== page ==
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http://dx.doi.org/10.1055/s-0038-1668102DOI Listing
http://www.ncbi.nlm.nih.gov/pmc/articles/PMC6214808PMC
November 2018
3 Reads

Vaccinations for Anal Squamous Cancer: Current and Emerging Therapies.

Clin Colon Rectal Surg 2018 Nov 2;31(6):321-327. Epub 2018 Nov 2.

Division of Colon and Rectal Surgery, Department of Surgery, Washington University School of Medicine, St. Louis, Missouri.

Human papillomavirus (HPV) infection is responsible for 4.3% of the global cancer burden. Since 2006, current HPV vaccines have reduced the prevalence of the virus in adolescent girls, reduced the prevalence of genital warts, and been proven to reduce the progression of anal intraepithelial neoplasia in men. Read More

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http://www.thieme-connect.de/DOI/DOI?10.1055/s-0038-1668101
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http://dx.doi.org/10.1055/s-0038-1668101DOI Listing
http://www.ncbi.nlm.nih.gov/pmc/articles/PMC6214806PMC
November 2018
10 Reads

Anal Intraepithelial Neoplasia and Squamous Cell Cancer of the Anus: Past, Present, and Future.

Authors:
Fia Yi

Clin Colon Rectal Surg 2018 Nov 2;31(6):319-320. Epub 2018 Nov 2.

Department of General Surgery, Brooke Army Medical Center, Ft. Sam Houston, Texas.

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http://dx.doi.org/10.1055/s-0038-1668100DOI Listing
http://www.ncbi.nlm.nih.gov/pmc/articles/PMC6214803PMC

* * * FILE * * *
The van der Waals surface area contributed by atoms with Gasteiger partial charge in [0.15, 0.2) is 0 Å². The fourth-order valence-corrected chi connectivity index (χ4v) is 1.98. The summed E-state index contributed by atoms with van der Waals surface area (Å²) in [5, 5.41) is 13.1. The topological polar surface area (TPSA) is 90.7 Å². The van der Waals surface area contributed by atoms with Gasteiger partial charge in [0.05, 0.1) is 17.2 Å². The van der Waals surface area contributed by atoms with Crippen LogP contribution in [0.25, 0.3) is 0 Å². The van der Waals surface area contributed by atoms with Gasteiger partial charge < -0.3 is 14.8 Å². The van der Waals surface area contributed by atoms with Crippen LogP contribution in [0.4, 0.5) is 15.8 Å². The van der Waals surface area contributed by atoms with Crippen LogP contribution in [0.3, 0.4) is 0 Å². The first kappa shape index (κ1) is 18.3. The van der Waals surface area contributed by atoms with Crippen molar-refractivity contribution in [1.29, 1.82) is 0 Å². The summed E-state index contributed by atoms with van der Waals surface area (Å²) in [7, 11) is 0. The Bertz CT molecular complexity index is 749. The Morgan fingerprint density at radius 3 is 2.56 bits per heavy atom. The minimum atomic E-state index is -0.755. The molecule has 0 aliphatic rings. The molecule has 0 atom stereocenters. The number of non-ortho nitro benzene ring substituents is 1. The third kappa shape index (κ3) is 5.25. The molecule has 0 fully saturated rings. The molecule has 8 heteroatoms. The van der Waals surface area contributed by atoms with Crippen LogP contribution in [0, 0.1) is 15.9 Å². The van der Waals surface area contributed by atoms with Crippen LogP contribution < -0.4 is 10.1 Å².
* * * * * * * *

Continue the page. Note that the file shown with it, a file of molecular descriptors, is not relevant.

November 2018
1 Read

Fia Yi, MD, FACS, FASCRS, LtCol.

Authors:
Scott R Steele

Clin Colon Rectal Surg 2018 Nov 3;31(6):317-318. Epub 2018 Nov 3.

Department of Colorectal Surgery, Cleveland Clinic, Cleveland, OH.

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http://dx.doi.org/10.1055/s-0038-1668099DOI Listing
http://www.ncbi.nlm.nih.gov/pmc/articles/PMC6215534PMC
November 2018
1 Read

Colorectal Lymphoma: A Review.

Clin Colon Rectal Surg 2018 Sep 4;31(5):309-316. Epub 2018 Sep 4.

Department of Hematology/Oncology, Knight Cancer Institute, Oregon Health & Science University, Portland, Oregon.

Non-Hodgkin lymphoma (NHL) that primarily involves the colon is rare and should be distinguished from the more common systemic nodal lymphoma. It has unique clinical expectations and management consideration. Different histologic subtypes of NHL involve the colon, which varies in the clinical behavior and likelihood of obtaining durable remissions with treatment. Read More

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http://www.thieme-connect.de/DOI/DOI?10.1055/s-0038-1642048
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http://dx.doi.org/10.1055/s-0038-1642048DOI Listing
http://www.ncbi.nlm.nih.gov/pmc/articles/PMC6123013PMC
September 2018